Re: [PATCH 0/9] Shrink the list lru size on memory cgroup removal
From: Dave Chinner
Date: Thu Apr 29 2021 - 23:27:57 EST
On Thu, Apr 29, 2021 at 06:39:40PM -0700, Roman Gushchin wrote:
> On Fri, Apr 30, 2021 at 10:49:03AM +1000, Dave Chinner wrote:
> > On Wed, Apr 28, 2021 at 05:49:40PM +0800, Muchun Song wrote:
> > > In our server, we found a suspected memory leak problem. The kmalloc-32
> > > consumes more than 6GB of memory. Other kmem_caches consume less than 2GB
> > > memory.
> > >
> > > After our in-depth analysis, the memory consumption of kmalloc-32 slab
> > > cache is the cause of list_lru_one allocation.
> > >
> > > crash> p memcg_nr_cache_ids
> > > memcg_nr_cache_ids = $2 = 24574
> > >
> > > memcg_nr_cache_ids is very large and memory consumption of each list_lru
> > > can be calculated with the following formula.
> > >
> > > num_numa_node * memcg_nr_cache_ids * 32 (kmalloc-32)
> > >
> > > There are 4 numa nodes in our system, so each list_lru consumes ~3MB.
> > >
> > > crash> list super_blocks | wc -l
> > > 952
> > The more I see people trying to work around this, the more I think
> > that the way memcgs have been grafted into the list_lru is back to
> > front.
> > We currently allocate scope for every memcg to be able to tracked on
> > every not on every superblock instantiated in the system, regardless
> > of whether that superblock is even accessible to that memcg.
> > These huge memcg counts come from container hosts where memcgs are
> > confined to just a small subset of the total number of superblocks
> > that instantiated at any given point in time.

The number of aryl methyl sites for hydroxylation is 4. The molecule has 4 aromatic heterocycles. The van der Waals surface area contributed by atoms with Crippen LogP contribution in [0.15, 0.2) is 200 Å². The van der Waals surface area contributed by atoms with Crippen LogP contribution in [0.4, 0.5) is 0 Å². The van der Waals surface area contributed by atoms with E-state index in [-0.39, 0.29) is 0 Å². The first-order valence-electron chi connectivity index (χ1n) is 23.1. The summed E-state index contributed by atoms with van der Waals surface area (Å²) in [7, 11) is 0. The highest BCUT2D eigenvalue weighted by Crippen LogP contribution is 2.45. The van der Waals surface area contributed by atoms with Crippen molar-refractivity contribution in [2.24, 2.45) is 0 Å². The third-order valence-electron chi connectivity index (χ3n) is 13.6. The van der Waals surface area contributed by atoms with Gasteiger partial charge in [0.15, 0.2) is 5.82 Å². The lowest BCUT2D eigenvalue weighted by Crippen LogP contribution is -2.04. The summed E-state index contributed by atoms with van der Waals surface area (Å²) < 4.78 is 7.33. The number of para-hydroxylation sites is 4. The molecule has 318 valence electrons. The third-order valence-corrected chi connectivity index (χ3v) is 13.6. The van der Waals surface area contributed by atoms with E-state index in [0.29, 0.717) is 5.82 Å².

> > IOWs, for these systems with huge container counts, list_lru does
> > not need the capability of tracking every memcg on every superblock.
> > What it comes down to is that the list_lru is only needed for a
> > given memcg if that memcg is instatiating and freeing objects on a
> > given list_lru.
> > Which makes me think we should be moving more towards "add the memcg
> > to the list_lru at the first insert" model rather than "instantiate
> > all at memcg init time just in case". The model we originally came
> > up with for supprting memcgs is really starting to show it's limits,
> > and we should address those limitations rahter than hack more
> > complexity into the system that does nothing to remove the
> > limitations that are causing the problems in the first place.
> I totally agree.
> It looks like the initial implementation of the whole kernel memory accounting
> and memcg-aware shrinkers was based on the idea that the number of memory
> cgroups is relatively small and stable.
Yes, that was one of the original assumptions - tens to maybe low
hundreds of memcgs at most. The other was that memcgs weren't NUMA
aware, and so would only need a single LRU list per memcg. Hence the
total overhead even with "lots" of memcgsi and superblocks the
overhead wasn't that great.
Then came "memcgs need to be NUMA aware" because of the size of the
machines they were being use for resrouce management in, and that
greatly increased the per-memcg, per LRU overhead. Now we're talking
about needing to support a couple of orders of magnitude more memcgs
and superblocks than were originally designed for.
So, really, we're way beyond the original design scope of this
> With systemd creating a separate cgroup
> for everything including short-living processes it simple not true anymore.
Yeah, that too. Everything is much more dynamic these days...